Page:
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VIEW FROM THE SHIP – (TOP) This treat was typical of the views from the Students on Ice expedition ship as it journeyed to Antarctica shortly after Christmas.

THE WILDLIFE – (BOTTOM) The team aboard the Students on Ice expedition took in these Adelie penguins as part of their Antarctic voyage.

(Photos: Lee Narraway, Students on Ice)

Yukoners touring pristine part of the world

By Stephanie Waddell, The Whitehorse Daily Star

January 5, 2011

A local educator is again taking his teaching to a wider audience of international students.

Longtime Yukoner Remy Rodden, manager of environmental education and youth programs for the territorial government, has a couple of weeks off his day job.

Rather than spend it relaxing and enjoying the time away from his work in education, Rodden has journeyed to the Antarctic as part of the Students On Ice field staff to introduce close to 60 students from around the world to the Antarctic from Dec. 27 until next Monday.

They include Whitehorse student Shauna Yeomans-Lindstrom.

Such expeditions to the Arctic and Antarctic have been happening since 2000 through Students On Ice.

The organization has a mandate to “provide students, educators and scientists from around the world with inspiring educational opportunities at the ends of the Earth and, in doing so, help them foster a new understanding and respect for the planet.”

Over the course of the journey, educators like Rodden facilitate workshops and field expeditions for groups of students.

Workshops can range from the more scientific topics that come from observing the landscape and wildlife to the more artistic endeavours with instruction from the likes of Rodden and other artistic field staff.

Rodden not only brings with him his educational background, but also a musical gift.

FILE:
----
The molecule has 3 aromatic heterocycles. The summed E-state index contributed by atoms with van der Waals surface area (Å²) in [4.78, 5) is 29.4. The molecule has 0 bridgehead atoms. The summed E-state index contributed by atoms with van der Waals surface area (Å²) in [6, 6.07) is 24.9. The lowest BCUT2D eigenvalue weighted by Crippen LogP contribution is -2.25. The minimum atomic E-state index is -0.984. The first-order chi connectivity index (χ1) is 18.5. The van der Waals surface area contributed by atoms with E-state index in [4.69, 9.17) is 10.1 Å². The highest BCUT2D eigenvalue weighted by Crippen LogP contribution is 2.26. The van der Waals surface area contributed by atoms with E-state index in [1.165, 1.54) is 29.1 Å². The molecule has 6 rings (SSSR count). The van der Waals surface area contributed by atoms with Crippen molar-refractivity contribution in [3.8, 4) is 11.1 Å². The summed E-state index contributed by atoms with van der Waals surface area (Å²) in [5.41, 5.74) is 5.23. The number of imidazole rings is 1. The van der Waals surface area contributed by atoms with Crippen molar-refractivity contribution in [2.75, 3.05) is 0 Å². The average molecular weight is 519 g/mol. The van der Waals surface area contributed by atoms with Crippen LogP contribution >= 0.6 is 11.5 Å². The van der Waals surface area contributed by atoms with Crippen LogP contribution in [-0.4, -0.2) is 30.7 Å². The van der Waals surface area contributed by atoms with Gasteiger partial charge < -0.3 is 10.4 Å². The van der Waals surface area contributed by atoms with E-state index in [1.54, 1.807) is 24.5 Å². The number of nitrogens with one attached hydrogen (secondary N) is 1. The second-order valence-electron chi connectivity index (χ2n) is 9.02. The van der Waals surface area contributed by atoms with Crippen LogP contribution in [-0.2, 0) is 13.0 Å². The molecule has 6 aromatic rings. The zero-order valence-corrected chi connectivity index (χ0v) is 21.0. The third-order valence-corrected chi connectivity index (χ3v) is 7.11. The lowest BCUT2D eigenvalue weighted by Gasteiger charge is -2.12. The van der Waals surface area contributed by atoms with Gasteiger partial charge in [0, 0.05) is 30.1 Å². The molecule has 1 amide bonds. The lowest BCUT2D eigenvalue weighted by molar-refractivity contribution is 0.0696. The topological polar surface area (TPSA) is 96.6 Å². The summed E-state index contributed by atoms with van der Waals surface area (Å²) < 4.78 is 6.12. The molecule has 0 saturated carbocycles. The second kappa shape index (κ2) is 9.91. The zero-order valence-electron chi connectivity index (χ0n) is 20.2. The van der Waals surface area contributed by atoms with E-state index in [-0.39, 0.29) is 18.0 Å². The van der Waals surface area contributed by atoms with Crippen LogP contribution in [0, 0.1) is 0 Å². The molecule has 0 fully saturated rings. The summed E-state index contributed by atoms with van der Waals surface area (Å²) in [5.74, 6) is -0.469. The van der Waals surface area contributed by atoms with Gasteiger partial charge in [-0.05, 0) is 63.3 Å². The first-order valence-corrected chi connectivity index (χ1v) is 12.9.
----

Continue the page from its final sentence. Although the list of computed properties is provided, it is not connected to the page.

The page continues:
Along with overseeing wilderness experiential youth programs in the territory and supporting environmental literacy in schools, Rodden is well-known as an eco-singer with songs like What’s That Habitat recorded for the Think About the Planet compilation album.

As Students On Ice operations manager Reina Lahtinen said in an interview from her Gatinau, Que. office Tuesday, Rodden’s work in music helps give students a way to express what they’re seeing and experiencing on the expedition.

“It’s always that sense of awe and feeling humbled by the environment,” she said when questioned what students typically get out of the expedition.

For many, she said, it’s their first experience in the Arctic or, in this case the Antarctic, and the trip often fuels the students’ passion for the environment. They then often end up sharing what they’ve learned and experienced with others upon their return.

Choosing the nearly 60 students to be part of the expedition team comes down to an application process that doesn’t seem that different from a college application in some ways.

Prospective students are asked a series of short essay questions designed to show why they are a good candidate for the program. Leadership skills and extra curricular activities are also considered.

A brief biographical statement on the Students On Ice website ( notes that Yeomans-Lindstrom’s interests come in being outside and learning about the environment “and the way things work throughout the land and with animals.”

With hobbies in photography and travelling, Yeomans-Lindstrom loves capturing photographs of the world as she sees it and recording her journeys.

“Doing this helps me to re-live the experiences I have had throughout my life,” wrote the Porter Creek Secondary School student.

Along with the Students On Ice application criteria, there can be individual circumstances looked at where scholarships are being considered for those who can’t fund their own trip.

In this case, costs were set at $13,500 Cdn for those travelling from Toronto, $12,500 for those travelling from Miami, Florida and $11,000 for those leaving from Santiago, Chile.

Lahtinen pointed out a number of donors have scholarships aimed at students with differing circumstances. One donor, for example, offers a scholarship for young women without a means to pay for the expedition, while others aim their dollars at students living in particular areas.

Meanwhile, field staff like Rodden are selected for a variety of reasons. In most cases, they have met and perhaps worked with Geoff Green, Students On Ice’s founder and executive director.